More than 600 3D printers have answered Britain’s call to arms and started to produce thousands of face visors for the
The masks, which protect doctors and nurses against
It comes after several hospitals on the frontline of the outbreak reportedly ran out of face masks and basic protective equipment last weekend, prompting health authorities to deliver thousands more masks and items of protective clothing.
Hundreds of 3D printers have been turned to the task of producing face visors. Pictured above are workers at the Royal Mint, Wales, which has also switched to making the masks
The project saw hundreds of sign ups following its launch on Monday. Pictured above is a student printing a face visor using a machine in Zaragoza, Spain
The project, known as 3DCrowdUK, enlists 3D printer owners in the struggle against COVID-19 by asking them to build essential equipment for the NHS.
‘We are basically getting all the people around the country who have 3D printers and we’re enlisting them in our project to create face shields for the NHS,’ said digital artist and 3D printer owner Seb Lee-Delisle.
‘We literally set it up on Monday and by now we have got hundreds and hundreds of people involved.’
The masks are easy to assemble. Once the 3D printers have created the headband, a plastic film is placed on the front and elastic attached the back to hold it in place.
Companies across the UK have been offering their premises as assembly and distribution hubs for the shields. The Royal Mint has also switched from making coins to building face visors for the NHS.
The Royal Hospital for Children in Glasgow has also started building face visors (pictured)
A face visor printed at the Royal Hospital for Children in Glasgow is shown above
The UK recorded a further 2,546 cases of coronavirus today, taking the total to 17,089
‘The people that are making the 3D parts bag them up and send them to the closest hub and at the hub they go ahead and manufacture them, put the plastic sheets on the front and the elastic and deliver them to the people that desperately need it,’ Mr Lee-Delisle said.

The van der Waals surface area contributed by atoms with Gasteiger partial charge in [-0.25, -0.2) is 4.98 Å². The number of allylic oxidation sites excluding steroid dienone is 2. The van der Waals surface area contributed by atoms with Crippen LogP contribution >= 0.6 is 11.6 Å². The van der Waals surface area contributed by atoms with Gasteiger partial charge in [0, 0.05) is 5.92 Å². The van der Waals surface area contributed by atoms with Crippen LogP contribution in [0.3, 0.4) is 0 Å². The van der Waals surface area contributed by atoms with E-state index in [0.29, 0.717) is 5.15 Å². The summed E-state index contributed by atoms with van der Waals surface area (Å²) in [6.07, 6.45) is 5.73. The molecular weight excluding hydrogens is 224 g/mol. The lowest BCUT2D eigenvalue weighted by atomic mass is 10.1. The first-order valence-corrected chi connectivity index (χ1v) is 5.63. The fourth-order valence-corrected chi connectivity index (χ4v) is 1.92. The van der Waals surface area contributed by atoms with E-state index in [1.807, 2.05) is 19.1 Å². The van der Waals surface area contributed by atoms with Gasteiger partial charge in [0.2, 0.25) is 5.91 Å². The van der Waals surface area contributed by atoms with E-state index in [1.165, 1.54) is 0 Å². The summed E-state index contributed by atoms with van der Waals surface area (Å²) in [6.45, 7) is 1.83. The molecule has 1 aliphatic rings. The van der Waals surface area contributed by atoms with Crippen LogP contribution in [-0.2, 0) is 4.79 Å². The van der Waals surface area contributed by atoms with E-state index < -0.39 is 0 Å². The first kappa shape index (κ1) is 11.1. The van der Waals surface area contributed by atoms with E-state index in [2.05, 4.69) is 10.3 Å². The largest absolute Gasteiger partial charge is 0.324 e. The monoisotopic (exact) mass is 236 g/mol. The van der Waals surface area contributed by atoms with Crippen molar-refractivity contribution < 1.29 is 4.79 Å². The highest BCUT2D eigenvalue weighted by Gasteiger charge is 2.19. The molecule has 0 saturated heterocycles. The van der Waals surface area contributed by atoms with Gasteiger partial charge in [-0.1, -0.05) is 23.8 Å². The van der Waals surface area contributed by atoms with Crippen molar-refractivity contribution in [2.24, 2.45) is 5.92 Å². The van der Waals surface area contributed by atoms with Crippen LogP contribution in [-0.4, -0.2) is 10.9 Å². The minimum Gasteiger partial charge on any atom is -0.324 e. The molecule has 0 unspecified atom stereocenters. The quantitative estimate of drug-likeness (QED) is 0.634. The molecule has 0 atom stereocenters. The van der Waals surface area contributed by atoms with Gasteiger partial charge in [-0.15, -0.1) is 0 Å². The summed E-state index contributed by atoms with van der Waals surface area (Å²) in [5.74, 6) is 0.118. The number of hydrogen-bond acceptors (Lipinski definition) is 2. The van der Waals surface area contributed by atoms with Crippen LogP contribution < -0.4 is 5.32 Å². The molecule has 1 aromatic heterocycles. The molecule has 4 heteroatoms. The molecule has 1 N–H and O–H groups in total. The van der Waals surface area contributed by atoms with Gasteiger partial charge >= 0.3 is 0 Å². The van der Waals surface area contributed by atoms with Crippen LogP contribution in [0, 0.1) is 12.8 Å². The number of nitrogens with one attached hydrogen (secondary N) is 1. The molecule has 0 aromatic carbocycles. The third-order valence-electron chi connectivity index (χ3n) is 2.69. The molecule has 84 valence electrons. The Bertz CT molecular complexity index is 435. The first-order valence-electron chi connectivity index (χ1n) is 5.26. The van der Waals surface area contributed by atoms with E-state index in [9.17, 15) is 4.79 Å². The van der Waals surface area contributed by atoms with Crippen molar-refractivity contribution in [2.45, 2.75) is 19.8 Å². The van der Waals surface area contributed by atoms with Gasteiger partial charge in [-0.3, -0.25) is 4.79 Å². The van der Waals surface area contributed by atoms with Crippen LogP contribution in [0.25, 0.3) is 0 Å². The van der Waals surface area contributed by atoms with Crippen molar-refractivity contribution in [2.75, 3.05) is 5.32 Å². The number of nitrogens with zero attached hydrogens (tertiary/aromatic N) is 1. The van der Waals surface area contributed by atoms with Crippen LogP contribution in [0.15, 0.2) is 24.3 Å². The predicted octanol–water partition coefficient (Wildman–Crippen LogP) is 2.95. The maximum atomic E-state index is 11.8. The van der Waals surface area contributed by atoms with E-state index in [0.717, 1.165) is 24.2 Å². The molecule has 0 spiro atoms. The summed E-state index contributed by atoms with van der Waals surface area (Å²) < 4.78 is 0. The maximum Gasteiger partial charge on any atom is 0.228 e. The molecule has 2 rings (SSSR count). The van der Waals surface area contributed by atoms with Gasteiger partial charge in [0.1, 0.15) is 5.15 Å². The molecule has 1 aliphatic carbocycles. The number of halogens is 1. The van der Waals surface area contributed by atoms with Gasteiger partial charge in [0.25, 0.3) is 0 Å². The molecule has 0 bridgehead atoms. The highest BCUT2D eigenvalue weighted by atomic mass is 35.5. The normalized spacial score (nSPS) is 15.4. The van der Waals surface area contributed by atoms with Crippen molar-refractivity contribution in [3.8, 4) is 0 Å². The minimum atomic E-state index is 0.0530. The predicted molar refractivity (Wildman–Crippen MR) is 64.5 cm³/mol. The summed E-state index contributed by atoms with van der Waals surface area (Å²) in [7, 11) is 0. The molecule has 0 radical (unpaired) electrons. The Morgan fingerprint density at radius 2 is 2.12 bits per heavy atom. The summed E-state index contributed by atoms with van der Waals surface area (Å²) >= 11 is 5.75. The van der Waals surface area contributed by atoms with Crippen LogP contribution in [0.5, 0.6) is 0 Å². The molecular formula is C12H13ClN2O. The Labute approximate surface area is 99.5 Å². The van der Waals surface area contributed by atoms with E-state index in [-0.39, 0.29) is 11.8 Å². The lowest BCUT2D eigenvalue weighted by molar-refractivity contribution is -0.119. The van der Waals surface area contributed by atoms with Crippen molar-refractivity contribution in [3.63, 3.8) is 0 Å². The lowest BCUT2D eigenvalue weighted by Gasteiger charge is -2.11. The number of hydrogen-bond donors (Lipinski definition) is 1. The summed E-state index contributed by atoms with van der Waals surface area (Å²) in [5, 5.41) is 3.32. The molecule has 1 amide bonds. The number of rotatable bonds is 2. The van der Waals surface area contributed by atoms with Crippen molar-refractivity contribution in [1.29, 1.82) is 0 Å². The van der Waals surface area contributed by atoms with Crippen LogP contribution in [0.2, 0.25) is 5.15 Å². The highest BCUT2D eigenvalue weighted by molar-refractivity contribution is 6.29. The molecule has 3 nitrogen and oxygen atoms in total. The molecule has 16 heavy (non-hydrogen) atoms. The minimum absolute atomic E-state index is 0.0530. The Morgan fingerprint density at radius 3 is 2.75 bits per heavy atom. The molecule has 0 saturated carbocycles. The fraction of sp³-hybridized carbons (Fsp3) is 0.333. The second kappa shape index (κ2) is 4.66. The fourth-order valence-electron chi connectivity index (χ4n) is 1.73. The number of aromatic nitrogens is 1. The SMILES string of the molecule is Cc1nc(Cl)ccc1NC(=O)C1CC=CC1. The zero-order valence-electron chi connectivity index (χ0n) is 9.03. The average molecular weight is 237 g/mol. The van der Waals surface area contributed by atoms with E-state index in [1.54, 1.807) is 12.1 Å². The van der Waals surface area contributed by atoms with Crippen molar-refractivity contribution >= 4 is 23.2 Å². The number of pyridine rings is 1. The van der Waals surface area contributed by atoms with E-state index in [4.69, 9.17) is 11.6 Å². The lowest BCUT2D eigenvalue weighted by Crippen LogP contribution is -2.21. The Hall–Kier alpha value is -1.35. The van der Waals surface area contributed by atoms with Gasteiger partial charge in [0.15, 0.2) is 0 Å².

‘It’s a very quick, fast, cost-effective way to get protective gear into the hands of our NHS workers.’
Stephen Stewart, the head of computing at Lochaber High School in the west of Scotland, said he started printing the face shields after he heard that his local hospital was in urgent need of visors to protect its medical workers from the virus.
‘Currently it takes two hours to print one but I am hoping to reduce that now the design is perfected,’ he said.
‘Since starting yesterday I have printed five from one printer and dropped them in to the Belford Hospital.’
The design for the masks was supplied by Josef Prusa, a 3D printer based in the Czech Republic.
The volunteers have been supplying their own materials to produce the shields. The project has also been collecting donations through crowd funding.
Incredible images from inside the ExCel Centre show construction work to transform the exhibition centre into London’s emergency coronavirus hospital is underway
Ambulances are seen outside the Excel Centre, London, while it is being prepared to become the NHS Nightingale Hospital, as the capital prepares for a ‘tsunami’ of patients
Other medical staff carried out ‘dummy runs’, wheeling a model of a fake patient on a trolley into the ExCel exhibition centre on Saturday morning
3D printers in Italy have also saved ten patients lives after they produced a replacement valve for a ventilator machine, allowing it to remain operational.
The UK reported a further 2,546 cases of coronavirus this afternoon. The Department of Health also said 1,019 people have died from the virus.
Stunning images of the UK’s first NHS Nightingale hospital at London’s ExCel Centre were published by No10 Downing Street today.
The exhibition space has been fitted out with 4,000 beds along with ventilators and other key equipment for the battle against the deadly disease.
NHS staff at Northwick Park hospital were forced to wear bin liners on their heads last weekend, due to an alleged equipment shortage.
A nurse at another major London hospital told MailOnline she had been forced to head to a hardware store to buy aprons, after the centre ran out.